In 2020, at the height of the Covid pandemic, the charity Refugee Action carried out a survey that found 45 per cent of asylum seekers could be classed as “critical workers”. The most common occupation was teaching, followed by social care, public services, administration and finance. Some 77% said they were willing to volunteer to support the NHS.
“There are now 140,000 people who have waited more than six months for a decision on their asylum claim and who do not have the right to work,” says Tara Povey, policy and research manager at Refugee Action.
Even when people pass the 12-month line that allows them to apply for permission to work, she explains, the narrowly-defined shortage occupation list makes it very difficult for most people to get a job. “We've been seeing cases of people who have waited years for the right to work,” she says.
Juma came to the UK with his wife and three young children after their home country collapsed into civil war. Before that he had been a senior member of staff at an airport, responsible for dealing with emergency situations. “It was hard sometimes. When there was an emergency we would have to run and solve it,” he says.
Juma enjoyed working with people and he found the problem-solving element satisfying, collaborating with airport authorities, police, airlines, passengers and VIPs. Now he and his family are waiting for their asylum claims to be processed and he has little to do.
“When I reached the UK, I heard that they had a shortage of airport staff. So I was very excited and waiting for my decision to be taken so I could start working at the airport to help the country,” he says.
While the Home Office asked about his work history – Juma had brought all his certificates and proof of his qualifications to the UK with him – he thought he might soon be able to pick up his old working life again, but there was no follow up. After a year waiting for his asylum application to be processed, he applied for permission to work. He has been waiting six months and counting to hear back.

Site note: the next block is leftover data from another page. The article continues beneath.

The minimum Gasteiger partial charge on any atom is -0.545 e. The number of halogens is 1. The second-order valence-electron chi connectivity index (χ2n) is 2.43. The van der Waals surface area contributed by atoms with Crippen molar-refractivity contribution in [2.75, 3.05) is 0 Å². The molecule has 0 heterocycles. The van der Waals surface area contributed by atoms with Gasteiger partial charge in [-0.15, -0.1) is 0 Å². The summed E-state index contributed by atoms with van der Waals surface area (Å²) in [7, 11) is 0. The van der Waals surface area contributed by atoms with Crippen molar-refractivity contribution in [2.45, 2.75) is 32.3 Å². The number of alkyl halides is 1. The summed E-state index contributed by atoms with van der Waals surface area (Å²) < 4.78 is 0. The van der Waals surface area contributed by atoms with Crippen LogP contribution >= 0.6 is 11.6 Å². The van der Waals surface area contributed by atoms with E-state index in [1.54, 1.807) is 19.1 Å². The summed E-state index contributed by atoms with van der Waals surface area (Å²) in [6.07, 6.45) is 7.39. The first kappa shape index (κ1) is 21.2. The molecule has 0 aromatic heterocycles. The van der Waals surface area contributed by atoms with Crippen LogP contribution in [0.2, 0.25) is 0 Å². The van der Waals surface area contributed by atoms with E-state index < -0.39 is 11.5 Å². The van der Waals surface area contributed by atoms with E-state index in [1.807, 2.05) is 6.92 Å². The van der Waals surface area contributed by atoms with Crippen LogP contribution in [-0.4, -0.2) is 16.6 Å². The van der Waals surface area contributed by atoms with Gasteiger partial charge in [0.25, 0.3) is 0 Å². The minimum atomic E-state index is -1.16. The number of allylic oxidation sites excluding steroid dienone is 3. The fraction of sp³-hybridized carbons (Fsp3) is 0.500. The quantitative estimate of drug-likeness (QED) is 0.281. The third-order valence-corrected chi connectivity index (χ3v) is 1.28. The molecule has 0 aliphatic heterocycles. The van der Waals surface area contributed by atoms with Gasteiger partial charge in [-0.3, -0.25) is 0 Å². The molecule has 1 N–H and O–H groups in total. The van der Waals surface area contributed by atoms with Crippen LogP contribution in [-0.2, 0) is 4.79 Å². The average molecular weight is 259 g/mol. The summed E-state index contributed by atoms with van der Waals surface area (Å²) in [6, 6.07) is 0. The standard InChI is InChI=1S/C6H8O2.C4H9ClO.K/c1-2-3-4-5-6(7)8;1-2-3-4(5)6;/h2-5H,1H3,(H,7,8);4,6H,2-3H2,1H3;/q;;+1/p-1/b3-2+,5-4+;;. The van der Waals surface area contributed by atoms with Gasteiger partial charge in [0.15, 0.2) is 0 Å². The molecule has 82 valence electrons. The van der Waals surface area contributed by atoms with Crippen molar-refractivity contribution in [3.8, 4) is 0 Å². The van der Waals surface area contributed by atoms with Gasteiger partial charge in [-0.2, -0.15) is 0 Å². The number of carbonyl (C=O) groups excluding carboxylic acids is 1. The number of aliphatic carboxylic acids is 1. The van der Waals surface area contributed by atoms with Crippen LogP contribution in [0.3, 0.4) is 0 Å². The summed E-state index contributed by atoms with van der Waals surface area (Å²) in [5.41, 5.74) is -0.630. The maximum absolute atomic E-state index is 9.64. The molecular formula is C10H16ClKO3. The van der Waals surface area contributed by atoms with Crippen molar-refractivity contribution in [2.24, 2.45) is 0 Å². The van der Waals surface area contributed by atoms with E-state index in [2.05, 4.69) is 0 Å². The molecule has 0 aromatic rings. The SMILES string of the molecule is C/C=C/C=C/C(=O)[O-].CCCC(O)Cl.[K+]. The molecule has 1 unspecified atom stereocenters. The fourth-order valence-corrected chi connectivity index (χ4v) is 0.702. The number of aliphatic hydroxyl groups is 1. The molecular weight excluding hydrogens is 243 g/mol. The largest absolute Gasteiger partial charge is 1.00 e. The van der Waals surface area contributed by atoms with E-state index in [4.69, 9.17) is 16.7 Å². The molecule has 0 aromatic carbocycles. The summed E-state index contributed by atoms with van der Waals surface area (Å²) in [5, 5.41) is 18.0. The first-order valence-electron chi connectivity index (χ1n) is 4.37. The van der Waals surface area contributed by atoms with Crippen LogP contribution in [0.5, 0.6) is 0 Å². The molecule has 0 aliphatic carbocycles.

Juma says it has been an incredibly frustrating process. He even considered working illegally but felt it was both too risky and wrong to break the rules.
“I started looking for volunteer work. Just to pass the time instead of staying at home, getting depression,” he says.
Juma found a voluntary role at the local council that involves working with families who are unhappy with school placement decisions. It’s an interesting role, in which Juma gets to use his people skills, but it is still unpaid.
“Everyone needs to support himself, to support his family,” he says.
The Lift the Ban coalition, made up of organisations ranging from the Trades Union Congress to the free-market Adam Smith Institute, is campaigning to end restrictions on the right to work. It argues that since 71% of first-time asylum applications are successful, the restrictions make little sense and put asylum seekers at risk of criminal exploitation.
“We are missing out on skills and experience we need in our communities,” says Bob Jefford of Evesham Vale Welcomes Refugees, a local charity in Worcestershire and a member of the coalition. “Hospitality and agricultural work are not allowed, for instance, and in Evesham those skills are really needed.”
Other countries, such as France, Spain and Germany, have a shorter waiting period to apply for permission to work. Canada and Australia allow asylum seekers to apply to work on arrival. The coalition argues that the majority of the public support loosening restrictions, to bring the UK into line with its neighbours.
Like a lot of people driven by their career, Kwame’s work as a doctor gave him a sense of purpose. It also provided him with an escape from his own worries.
Now he has nothing but empty time. “I feel useless. The way I started seeing myself has changed, my worth – all of that,” he says.
In the past year Kwame has taken the Occupational English Test, but still needs to take both GMC exams once he has the money to pay the fees. His plan is to try and find a job in another shortage occupation, even if it’s a lower paid one for which he is overqualified, and save up.
But the longer the process takes, the more Kwame feels his knowledge and skills ebbing away. He thinks the system needs to change for everyone, not just doctors.
“I’ve spoken to many people and they’re all struggling because of this. They all want to work, to be financially independent and not feel like a burden,” he says.